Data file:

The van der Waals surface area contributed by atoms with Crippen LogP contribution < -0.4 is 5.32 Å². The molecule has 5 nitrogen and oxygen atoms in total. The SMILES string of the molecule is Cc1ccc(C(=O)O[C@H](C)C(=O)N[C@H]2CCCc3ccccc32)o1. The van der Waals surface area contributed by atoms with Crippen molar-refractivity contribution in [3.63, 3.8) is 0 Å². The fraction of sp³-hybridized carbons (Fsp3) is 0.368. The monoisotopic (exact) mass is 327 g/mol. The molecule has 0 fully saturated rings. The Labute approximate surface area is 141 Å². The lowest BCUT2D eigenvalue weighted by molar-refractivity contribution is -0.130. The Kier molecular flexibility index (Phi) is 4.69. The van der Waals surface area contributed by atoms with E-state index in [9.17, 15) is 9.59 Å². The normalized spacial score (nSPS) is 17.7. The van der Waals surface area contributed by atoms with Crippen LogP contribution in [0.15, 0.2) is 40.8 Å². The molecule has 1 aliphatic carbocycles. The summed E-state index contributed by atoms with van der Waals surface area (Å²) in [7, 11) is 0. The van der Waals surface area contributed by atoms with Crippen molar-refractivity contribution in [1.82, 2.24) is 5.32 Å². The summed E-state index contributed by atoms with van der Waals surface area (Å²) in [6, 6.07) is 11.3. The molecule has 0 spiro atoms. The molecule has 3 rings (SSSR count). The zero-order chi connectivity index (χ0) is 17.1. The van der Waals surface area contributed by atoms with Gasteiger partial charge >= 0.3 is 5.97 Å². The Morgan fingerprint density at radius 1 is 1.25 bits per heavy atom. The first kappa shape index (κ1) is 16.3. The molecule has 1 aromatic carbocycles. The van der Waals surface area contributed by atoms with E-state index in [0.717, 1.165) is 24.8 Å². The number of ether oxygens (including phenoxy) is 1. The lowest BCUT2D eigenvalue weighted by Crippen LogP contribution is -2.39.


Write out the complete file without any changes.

The van der Waals surface area contributed by atoms with Crippen LogP contribution < -0.4 is 5.32 Å². The molecule has 5 nitrogen and oxygen atoms in total. The SMILES string of the molecule is Cc1ccc(C(=O)O[C@H](C)C(=O)N[C@H]2CCCc3ccccc32)o1. The van der Waals surface area contributed by atoms with Crippen molar-refractivity contribution in [3.63, 3.8) is 0 Å². The fraction of sp³-hybridized carbons (Fsp3) is 0.368. The monoisotopic (exact) mass is 327 g/mol. The molecule has 0 fully saturated rings. The Labute approximate surface area is 141 Å². The lowest BCUT2D eigenvalue weighted by molar-refractivity contribution is -0.130. The Kier molecular flexibility index (Phi) is 4.69. The van der Waals surface area contributed by atoms with E-state index in [9.17, 15) is 9.59 Å². The normalized spacial score (nSPS) is 17.7. The van der Waals surface area contributed by atoms with Crippen LogP contribution in [0.15, 0.2) is 40.8 Å². The molecule has 1 aliphatic carbocycles. The summed E-state index contributed by atoms with van der Waals surface area (Å²) in [7, 11) is 0. The van der Waals surface area contributed by atoms with Crippen molar-refractivity contribution in [1.82, 2.24) is 5.32 Å². The summed E-state index contributed by atoms with van der Waals surface area (Å²) in [6, 6.07) is 11.3. The molecule has 0 spiro atoms. The molecule has 3 rings (SSSR count). The zero-order chi connectivity index (χ0) is 17.1. The van der Waals surface area contributed by atoms with Gasteiger partial charge >= 0.3 is 5.97 Å². The Morgan fingerprint density at radius 1 is 1.25 bits per heavy atom. The first kappa shape index (κ1) is 16.3. The molecule has 1 aromatic carbocycles. The van der Waals surface area contributed by atoms with E-state index in [0.717, 1.165) is 24.8 Å². The number of ether oxygens (including phenoxy) is 1. The lowest BCUT2D eigenvalue weighted by Crippen LogP contribution is -2.39.